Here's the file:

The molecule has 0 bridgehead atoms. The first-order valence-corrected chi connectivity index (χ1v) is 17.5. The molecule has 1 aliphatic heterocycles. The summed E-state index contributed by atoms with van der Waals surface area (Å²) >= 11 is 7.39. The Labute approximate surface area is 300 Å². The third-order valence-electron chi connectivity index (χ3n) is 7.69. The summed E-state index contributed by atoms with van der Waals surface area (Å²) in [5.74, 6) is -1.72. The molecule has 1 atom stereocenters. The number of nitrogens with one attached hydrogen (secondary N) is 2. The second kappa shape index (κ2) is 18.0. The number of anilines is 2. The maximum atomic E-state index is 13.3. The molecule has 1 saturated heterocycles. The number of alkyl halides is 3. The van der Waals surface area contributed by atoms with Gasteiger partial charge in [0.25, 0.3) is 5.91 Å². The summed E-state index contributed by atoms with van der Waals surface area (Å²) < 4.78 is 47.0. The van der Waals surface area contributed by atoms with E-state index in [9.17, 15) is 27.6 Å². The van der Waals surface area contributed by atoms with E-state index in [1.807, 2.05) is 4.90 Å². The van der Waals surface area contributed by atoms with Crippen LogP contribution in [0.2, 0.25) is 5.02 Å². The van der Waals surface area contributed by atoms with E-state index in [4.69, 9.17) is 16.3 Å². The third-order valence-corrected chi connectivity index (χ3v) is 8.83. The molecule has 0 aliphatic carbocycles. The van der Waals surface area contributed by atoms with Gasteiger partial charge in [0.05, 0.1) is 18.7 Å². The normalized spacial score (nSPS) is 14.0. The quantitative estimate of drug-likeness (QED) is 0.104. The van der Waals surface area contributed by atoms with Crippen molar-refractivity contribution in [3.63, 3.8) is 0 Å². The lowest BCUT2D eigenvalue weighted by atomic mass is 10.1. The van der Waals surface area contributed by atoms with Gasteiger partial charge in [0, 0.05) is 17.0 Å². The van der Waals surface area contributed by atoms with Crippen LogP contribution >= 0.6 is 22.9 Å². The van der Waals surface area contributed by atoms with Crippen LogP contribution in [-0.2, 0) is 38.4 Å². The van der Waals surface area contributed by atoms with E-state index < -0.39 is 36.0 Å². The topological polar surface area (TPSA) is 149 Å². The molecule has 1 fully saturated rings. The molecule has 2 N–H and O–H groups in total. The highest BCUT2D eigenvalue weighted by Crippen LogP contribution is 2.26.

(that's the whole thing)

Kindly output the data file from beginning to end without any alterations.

The molecule has 0 bridgehead atoms. The first-order valence-corrected chi connectivity index (χ1v) is 17.5. The molecule has 1 aliphatic heterocycles. The summed E-state index contributed by atoms with van der Waals surface area (Å²) >= 11 is 7.39. The Labute approximate surface area is 300 Å². The third-order valence-electron chi connectivity index (χ3n) is 7.69. The summed E-state index contributed by atoms with van der Waals surface area (Å²) in [5.74, 6) is -1.72. The molecule has 1 atom stereocenters. The number of nitrogens with one attached hydrogen (secondary N) is 2. The second kappa shape index (κ2) is 18.0. The number of anilines is 2. The maximum atomic E-state index is 13.3. The molecule has 1 saturated heterocycles. The number of alkyl halides is 3. The van der Waals surface area contributed by atoms with Gasteiger partial charge in [0.25, 0.3) is 5.91 Å². The summed E-state index contributed by atoms with van der Waals surface area (Å²) < 4.78 is 47.0. The van der Waals surface area contributed by atoms with E-state index in [9.17, 15) is 27.6 Å². The van der Waals surface area contributed by atoms with E-state index in [1.807, 2.05) is 4.90 Å². The van der Waals surface area contributed by atoms with Crippen LogP contribution in [0.2, 0.25) is 5.02 Å². The van der Waals surface area contributed by atoms with E-state index in [4.69, 9.17) is 16.3 Å². The third-order valence-corrected chi connectivity index (χ3v) is 8.83. The molecule has 0 aliphatic carbocycles. The van der Waals surface area contributed by atoms with Gasteiger partial charge in [0.05, 0.1) is 18.7 Å². The normalized spacial score (nSPS) is 14.0. The quantitative estimate of drug-likeness (QED) is 0.104. The van der Waals surface area contributed by atoms with Crippen molar-refractivity contribution in [3.63, 3.8) is 0 Å². The lowest BCUT2D eigenvalue weighted by atomic mass is 10.1. The van der Waals surface area contributed by atoms with Gasteiger partial charge in [0, 0.05) is 17.0 Å². The van der Waals surface area contributed by atoms with Crippen LogP contribution >= 0.6 is 22.9 Å². The van der Waals surface area contributed by atoms with Crippen LogP contribution in [-0.2, 0) is 38.4 Å². The van der Waals surface area contributed by atoms with E-state index < -0.39 is 36.0 Å². The topological polar surface area (TPSA) is 149 Å². The molecule has 1 fully saturated rings. The molecule has 2 N–H and O–H groups in total. The highest BCUT2D eigenvalue weighted by Crippen LogP contribution is 2.26.